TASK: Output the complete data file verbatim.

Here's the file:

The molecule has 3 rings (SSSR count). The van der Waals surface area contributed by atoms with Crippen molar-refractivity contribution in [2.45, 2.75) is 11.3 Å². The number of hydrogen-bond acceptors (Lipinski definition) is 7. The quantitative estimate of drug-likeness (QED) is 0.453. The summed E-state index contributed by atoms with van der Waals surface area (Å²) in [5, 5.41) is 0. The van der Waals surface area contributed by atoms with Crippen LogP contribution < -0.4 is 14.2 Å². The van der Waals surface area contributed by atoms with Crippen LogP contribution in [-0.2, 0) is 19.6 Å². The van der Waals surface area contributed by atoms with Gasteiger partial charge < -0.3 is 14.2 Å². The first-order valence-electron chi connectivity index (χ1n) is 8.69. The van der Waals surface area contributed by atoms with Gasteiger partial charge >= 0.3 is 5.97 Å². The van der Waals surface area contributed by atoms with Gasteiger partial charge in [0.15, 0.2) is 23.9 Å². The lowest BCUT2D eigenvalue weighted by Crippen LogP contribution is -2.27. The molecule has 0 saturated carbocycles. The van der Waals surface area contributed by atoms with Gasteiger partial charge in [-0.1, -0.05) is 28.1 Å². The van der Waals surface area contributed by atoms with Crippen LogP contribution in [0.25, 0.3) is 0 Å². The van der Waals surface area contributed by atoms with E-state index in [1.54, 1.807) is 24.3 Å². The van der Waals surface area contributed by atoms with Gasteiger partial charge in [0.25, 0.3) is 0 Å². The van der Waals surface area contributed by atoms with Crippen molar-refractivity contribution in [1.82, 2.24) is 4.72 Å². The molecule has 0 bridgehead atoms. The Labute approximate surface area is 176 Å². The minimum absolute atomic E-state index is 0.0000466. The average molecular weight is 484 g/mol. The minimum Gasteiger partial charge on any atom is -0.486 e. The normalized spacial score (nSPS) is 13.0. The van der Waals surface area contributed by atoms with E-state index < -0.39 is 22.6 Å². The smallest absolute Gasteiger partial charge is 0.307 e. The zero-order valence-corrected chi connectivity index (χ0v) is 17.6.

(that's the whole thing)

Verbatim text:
The molecule has 3 rings (SSSR count). The van der Waals surface area contributed by atoms with Crippen molar-refractivity contribution in [2.45, 2.75) is 11.3 Å². The number of hydrogen-bond acceptors (Lipinski definition) is 7. The quantitative estimate of drug-likeness (QED) is 0.453. The summed E-state index contributed by atoms with van der Waals surface area (Å²) in [5, 5.41) is 0. The van der Waals surface area contributed by atoms with Crippen LogP contribution < -0.4 is 14.2 Å². The van der Waals surface area contributed by atoms with Crippen LogP contribution in [-0.2, 0) is 19.6 Å². The van der Waals surface area contributed by atoms with Gasteiger partial charge < -0.3 is 14.2 Å². The first-order valence-electron chi connectivity index (χ1n) is 8.69. The van der Waals surface area contributed by atoms with Gasteiger partial charge >= 0.3 is 5.97 Å². The van der Waals surface area contributed by atoms with Gasteiger partial charge in [0.15, 0.2) is 23.9 Å². The lowest BCUT2D eigenvalue weighted by Crippen LogP contribution is -2.27. The molecule has 0 saturated carbocycles. The van der Waals surface area contributed by atoms with Gasteiger partial charge in [-0.1, -0.05) is 28.1 Å². The van der Waals surface area contributed by atoms with Crippen LogP contribution in [0.25, 0.3) is 0 Å². The van der Waals surface area contributed by atoms with E-state index in [1.54, 1.807) is 24.3 Å². The van der Waals surface area contributed by atoms with Gasteiger partial charge in [0.25, 0.3) is 0 Å². The van der Waals surface area contributed by atoms with Crippen molar-refractivity contribution in [1.82, 2.24) is 4.72 Å². The molecule has 0 bridgehead atoms. The Labute approximate surface area is 176 Å². The minimum absolute atomic E-state index is 0.0000466. The average molecular weight is 484 g/mol. The minimum Gasteiger partial charge on any atom is -0.486 e. The normalized spacial score (nSPS) is 13.0. The van der Waals surface area contributed by atoms with E-state index < -0.39 is 22.6 Å². The smallest absolute Gasteiger partial charge is 0.307 e. The zero-order valence-corrected chi connectivity index (χ0v) is 17.6.